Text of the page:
Opportunities to Improve Symptom Control with Somatostatin Congeners in GEP-NETs: A Review of Key Issues

Lowell B. Anthony, Thomas M. O'Dorisio

Research output: Contribution to journalArticlepeer-review

4 Scopus citations

Abstract

Octreotide acetate (octreotide) is the most prescribed and most studied somatostatin congener, or analog, for gastroenteropancreatic neuroendocrine tumors (GEP-NETs) and carcinoid syndrome, the latter of which may be characterized by debilitating diarrhea and flushing. Approved in the U.S. more than 30 years ago, octreotide is widely used to control the symptoms of carcinoid syndrome and has been shown to demonstrate antiproliferative activity. The two formulations available in the U.S. include a subcutaneous immediate-release (IR) injection introduced in 1989 and a long-acting repeatable (LAR) intramuscular injection approved in 1999. Lanreotide depot (lanreotide), a more recent somatostatin congener, has been available in the U.S. since 2014. Despite widespread use of octreotide LAR, several key challenges exist with the current depot-based treatment paradigm. Studies indicate that LAR formulations are associated with continued unmet patient needs, owing in part to a loss of bioactivity over time that may necessitate progressive supplemental treatment with IR octreotide to adequately control symptoms. Clinicians should understand the key differences in the pharmacokinetic profiles of the LAR and IR formulations that may contribute to bioactivity loss and somatostatin receptor desensitization. In addition, there is a need to re-evaluate the role of IR octreotide in combination with depot therapy to provide consistent bioavailability and better control of carcinoid syndrome symptoms. The purpose of this review is to explore all these issues and to re-establish a rationale for the IR formulation, particularly with respect to novel use cases and its use during the COVID-19 pandemic. Implications for Practice: There is a need to re-evaluate the role of immediate-release octreotide in combination with depot therapy to provide consistent bioavailability and better control of carcinoid syndrome symptoms.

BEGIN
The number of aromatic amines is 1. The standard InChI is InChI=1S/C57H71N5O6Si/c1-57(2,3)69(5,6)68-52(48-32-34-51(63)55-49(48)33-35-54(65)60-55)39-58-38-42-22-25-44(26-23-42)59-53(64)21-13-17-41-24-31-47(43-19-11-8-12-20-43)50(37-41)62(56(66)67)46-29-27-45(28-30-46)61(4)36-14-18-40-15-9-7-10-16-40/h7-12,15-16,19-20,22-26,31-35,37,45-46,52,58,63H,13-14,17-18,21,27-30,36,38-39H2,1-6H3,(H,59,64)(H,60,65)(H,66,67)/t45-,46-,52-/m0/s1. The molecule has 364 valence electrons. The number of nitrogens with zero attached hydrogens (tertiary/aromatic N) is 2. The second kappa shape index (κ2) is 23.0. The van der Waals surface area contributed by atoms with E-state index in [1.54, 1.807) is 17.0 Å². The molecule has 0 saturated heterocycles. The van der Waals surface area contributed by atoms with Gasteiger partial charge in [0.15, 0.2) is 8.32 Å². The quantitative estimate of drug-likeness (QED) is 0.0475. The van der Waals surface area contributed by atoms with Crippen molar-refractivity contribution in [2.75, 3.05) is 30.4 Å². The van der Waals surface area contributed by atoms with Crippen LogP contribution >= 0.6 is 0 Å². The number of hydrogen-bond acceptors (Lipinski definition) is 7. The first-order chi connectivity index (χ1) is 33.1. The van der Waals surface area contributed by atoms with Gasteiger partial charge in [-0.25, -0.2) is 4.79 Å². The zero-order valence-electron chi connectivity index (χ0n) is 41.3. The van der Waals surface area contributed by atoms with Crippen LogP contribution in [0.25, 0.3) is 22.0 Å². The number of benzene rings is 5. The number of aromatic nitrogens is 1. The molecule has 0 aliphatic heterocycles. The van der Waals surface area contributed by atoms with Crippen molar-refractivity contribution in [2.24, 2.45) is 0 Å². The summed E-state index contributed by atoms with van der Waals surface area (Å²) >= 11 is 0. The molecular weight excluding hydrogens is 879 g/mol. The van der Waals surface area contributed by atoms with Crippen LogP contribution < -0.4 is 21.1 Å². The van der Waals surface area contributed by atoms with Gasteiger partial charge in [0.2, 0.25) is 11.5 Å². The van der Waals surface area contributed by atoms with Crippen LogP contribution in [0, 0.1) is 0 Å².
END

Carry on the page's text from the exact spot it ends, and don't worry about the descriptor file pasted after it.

Original languageEnglish
Pages (from-to)e1171-e1178
JournalOncologist
Volume26
Issue number7
DOIs
StatePublished - Jul 2021

Bibliographical note

Funding Information:
We would like to thank Hospicom, Inc., for editorial support. L.B.A. and T.M.O.'s efforts are partially funded by Sun Pharmaceuticals Inc., an NCI Cancer Center Support Grant (P30 CA177558, L.B.A.), and the University of Iowa Specialized Program of Research Excellence (P50 CA174521, T.M.O.). We also wish to thank Donna Gilbreath of the U.K. Markey Cancer Center's Research Communications Office for assistance with the preparation of this manuscript.

Funding Information:
We would like to thank Hospicom, Inc., for editorial support. L.B.A. and T.M.O.'s efforts are partially funded by Sun Pharmaceuticals Inc., an NCI Cancer Center Support Grant (P30 CA177558, L.B.A.), and the University of Iowa Specialized Program of Research Excellence (P50 CA174521, T.M.O.). We also wish to thank Donna Gilbreath of the U.K. Markey Cancer Center's Research Communications Office for assistance with the preparation of this manuscript.

Publisher Copyright:
© 2021 The Authors. The Oncologist published by Wiley Periodicals LLC on behalf of AlphaMed Press.

Keywords

  • Carcinoid syndrome
  • Lanreotide
  • Neuroendocrine tumors
  • Octreotide

ASJC Scopus subject areas

  • Oncology
  • Cancer Research

Fingerprint

Dive into the research topics of 'Opportunities to Improve Symptom Control with Somatostatin Congeners in GEP-NETs: A Review of Key Issues'. Together they form a unique fingerprint.

Cite this